Personally, I'm agnostic. To me it doesn't matter one way or the other if there is or isn't a god. Faith, religion, spirituality, none of that pays my bills, none of that keeps me fed. Life is something I live, not something I wish to infinitely ponder. Questions are most easily answered by experience, and what cannot be experienced has no point in being asked. What would change in your life, if you knew where life originated? If given answers, would any of us honestly become "better" people? Instead of living with my head in the clouds, I press on looking forward. One may ask for what it is that I live, if I am not of faith. That one is easy, because I give my life purpose, not some nebulous being. I do not seek, nor do I need the validation from any entity, in order to feel as though I have purpose. I live to experience the wonders of life, as it is experienced while living, with no care as to how things began or how they will end, that is entirely irrelevant. I only believe in the simple principles of: treat others as you would like to be treated, and be respectful of the rights and beliefs of other people. We do not need scriptures or a god to instruct us on how not to be an ass hat. Religion is not for me, but despite the message that usually sends to people, it doesn't make me any less of an upstanding person. I don't have the ability to say with absolute certainty that there is a god, nor can I prove that there isn't one, and I question the relevance of proving either. Just not on my radar.
@mega: I don't think that God will fix everything in my life, just point me in the right direction. I believe that we were all here for a purpose and we're supposed to learn through our experiences what that purpose is and what God has in store for us. There's never any definite answer that will prove what God has in store for us or if he exists for that matter. But I believe he exists because if he didn't, I wouldn't either. Given my past experiences, I've come to believe that. There have been a couple times I could've died or been seriously injured but walked away with barely a scratch or maybe some stitches. If that wasn't God lookin' out for me, then I must be superhuman. LOL. But, I'm not tryin' to press an opinion or a belief on you--just lettin' ya know why I believe (in a small way via semi-horrible example). I know that God won't pay my bills, find me a job or get my degree for me. The things in the material world I must earn on my own. But in order for me to live happily as a spiritual being, God must either be everything or nothing at all.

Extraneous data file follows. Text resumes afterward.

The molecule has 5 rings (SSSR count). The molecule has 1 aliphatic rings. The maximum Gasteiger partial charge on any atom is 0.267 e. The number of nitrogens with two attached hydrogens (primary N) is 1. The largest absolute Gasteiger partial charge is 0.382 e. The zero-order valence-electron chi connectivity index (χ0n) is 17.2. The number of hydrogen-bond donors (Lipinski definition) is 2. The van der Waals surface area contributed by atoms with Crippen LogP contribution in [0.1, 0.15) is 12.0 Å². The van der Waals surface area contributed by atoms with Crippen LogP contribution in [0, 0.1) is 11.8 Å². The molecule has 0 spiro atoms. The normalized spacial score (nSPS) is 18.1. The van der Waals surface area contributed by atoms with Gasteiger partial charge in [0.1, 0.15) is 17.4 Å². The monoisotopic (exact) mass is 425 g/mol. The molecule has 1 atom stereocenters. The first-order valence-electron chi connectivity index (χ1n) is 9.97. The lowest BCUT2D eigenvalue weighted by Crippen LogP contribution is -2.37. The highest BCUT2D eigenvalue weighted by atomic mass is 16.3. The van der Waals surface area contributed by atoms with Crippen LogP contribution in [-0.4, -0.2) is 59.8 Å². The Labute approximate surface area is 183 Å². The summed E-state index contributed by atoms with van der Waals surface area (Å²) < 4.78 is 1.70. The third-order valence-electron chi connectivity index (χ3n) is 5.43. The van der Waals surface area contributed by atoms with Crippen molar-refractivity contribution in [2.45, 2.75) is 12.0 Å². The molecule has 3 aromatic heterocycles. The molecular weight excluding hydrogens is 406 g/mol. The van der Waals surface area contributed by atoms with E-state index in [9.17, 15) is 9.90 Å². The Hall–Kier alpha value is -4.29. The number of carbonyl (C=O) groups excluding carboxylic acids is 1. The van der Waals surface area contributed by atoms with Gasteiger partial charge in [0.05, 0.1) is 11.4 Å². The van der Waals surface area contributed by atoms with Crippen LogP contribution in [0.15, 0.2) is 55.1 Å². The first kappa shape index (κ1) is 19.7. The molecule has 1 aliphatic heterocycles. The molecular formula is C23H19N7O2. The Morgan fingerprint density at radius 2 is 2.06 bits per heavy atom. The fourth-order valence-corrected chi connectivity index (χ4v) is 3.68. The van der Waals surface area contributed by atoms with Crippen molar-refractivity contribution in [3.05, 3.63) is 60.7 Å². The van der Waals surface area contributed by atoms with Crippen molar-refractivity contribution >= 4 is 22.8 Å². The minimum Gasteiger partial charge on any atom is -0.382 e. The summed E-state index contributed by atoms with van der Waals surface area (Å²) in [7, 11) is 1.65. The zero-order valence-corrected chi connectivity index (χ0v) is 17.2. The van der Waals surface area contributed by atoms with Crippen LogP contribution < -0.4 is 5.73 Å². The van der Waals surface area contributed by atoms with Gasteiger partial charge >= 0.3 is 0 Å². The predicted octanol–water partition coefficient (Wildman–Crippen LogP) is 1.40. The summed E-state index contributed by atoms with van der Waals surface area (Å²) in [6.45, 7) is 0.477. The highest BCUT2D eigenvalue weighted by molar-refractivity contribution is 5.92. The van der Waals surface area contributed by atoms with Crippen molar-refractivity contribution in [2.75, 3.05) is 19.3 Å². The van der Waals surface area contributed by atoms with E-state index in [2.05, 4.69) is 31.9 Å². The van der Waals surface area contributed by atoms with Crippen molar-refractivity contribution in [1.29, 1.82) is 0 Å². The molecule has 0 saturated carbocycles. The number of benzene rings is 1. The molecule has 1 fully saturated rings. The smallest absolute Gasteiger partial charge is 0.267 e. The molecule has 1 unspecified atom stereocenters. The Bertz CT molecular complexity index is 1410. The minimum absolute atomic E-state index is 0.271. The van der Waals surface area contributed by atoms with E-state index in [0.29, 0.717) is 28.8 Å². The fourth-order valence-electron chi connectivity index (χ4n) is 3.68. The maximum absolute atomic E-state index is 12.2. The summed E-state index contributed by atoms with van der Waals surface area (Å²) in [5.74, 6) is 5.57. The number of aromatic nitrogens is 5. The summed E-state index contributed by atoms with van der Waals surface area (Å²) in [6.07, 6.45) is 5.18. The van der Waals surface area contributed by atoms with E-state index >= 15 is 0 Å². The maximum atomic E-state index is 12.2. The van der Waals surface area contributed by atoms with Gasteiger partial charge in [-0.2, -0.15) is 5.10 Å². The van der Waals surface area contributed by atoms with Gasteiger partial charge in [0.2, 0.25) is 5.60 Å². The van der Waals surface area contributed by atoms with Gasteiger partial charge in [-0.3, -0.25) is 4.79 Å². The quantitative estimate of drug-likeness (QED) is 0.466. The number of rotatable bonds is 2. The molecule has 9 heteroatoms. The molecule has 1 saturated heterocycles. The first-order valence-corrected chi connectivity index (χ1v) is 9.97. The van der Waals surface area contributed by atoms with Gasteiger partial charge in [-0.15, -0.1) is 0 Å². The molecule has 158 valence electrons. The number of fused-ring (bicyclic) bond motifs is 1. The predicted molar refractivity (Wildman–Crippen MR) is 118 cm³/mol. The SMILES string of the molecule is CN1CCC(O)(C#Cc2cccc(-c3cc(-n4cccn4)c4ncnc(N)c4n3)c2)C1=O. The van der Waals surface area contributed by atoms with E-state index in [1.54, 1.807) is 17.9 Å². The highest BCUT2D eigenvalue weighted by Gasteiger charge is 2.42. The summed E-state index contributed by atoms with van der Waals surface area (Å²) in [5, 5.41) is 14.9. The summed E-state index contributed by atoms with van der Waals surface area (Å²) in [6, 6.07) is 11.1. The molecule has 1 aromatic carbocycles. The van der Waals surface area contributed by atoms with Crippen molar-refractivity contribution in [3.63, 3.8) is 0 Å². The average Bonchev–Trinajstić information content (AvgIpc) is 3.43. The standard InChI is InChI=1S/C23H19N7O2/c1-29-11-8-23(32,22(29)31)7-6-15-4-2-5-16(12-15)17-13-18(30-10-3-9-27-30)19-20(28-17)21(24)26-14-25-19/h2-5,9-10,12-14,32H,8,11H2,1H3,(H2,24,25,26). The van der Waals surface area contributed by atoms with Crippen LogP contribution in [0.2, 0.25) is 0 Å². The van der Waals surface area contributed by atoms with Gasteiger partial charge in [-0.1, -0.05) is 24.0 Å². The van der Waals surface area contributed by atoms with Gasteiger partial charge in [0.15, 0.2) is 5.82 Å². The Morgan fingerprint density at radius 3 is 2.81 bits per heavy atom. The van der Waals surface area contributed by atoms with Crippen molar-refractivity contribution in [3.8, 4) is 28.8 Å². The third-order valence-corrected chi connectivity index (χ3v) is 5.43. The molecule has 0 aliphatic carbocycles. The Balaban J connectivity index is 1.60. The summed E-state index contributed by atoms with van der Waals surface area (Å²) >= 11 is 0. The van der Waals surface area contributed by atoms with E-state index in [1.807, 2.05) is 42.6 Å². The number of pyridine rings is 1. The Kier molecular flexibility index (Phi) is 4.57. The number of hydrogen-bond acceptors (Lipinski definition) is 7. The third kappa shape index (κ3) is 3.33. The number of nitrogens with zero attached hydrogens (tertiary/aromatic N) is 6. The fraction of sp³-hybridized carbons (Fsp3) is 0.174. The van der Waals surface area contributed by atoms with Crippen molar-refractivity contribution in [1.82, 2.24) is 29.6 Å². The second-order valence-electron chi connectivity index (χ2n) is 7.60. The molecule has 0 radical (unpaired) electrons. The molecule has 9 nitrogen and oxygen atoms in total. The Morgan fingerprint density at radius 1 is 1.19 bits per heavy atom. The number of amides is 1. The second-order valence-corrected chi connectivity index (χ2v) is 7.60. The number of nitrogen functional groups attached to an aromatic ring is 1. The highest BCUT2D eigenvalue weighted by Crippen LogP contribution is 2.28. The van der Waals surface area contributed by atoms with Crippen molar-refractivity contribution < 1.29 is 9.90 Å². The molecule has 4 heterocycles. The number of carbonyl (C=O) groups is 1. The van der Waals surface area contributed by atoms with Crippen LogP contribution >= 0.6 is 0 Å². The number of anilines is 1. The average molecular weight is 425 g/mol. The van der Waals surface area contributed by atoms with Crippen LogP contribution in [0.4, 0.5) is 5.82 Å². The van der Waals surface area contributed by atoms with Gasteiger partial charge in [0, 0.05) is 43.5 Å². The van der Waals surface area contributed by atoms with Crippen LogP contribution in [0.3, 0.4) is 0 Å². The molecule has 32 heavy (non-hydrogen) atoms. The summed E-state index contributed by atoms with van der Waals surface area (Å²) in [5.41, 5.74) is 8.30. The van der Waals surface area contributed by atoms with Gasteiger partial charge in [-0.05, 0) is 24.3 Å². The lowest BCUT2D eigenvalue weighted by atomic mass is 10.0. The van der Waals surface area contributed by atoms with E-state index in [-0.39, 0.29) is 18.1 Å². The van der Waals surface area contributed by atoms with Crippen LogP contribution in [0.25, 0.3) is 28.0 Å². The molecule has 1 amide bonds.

@Soshi: You're absolutely right. I feel the same way. I especially have spent way too much time people watching and not enough time doing for myself. I've been living vicariously through others for quite some time. I don't like the idea of picking denominations or specific religions either. If I had to, I'd be caught between Buddhism and Christianity at this point in my life. I like Yoga a lot too but it's because the spiritual principles are about the same as Buddhism and the postures are actually to prepare for meditation. My yoga instructor once told me that in order to be one with your inner self (and/or with god) you must first remove the vortices of your mind. I'm still working on that. Sometimes a negative thought will slip its way in my head and creates a massive whirlpool in my head. (I hate quitting smoking) >_<
I'm rambling again... LOL.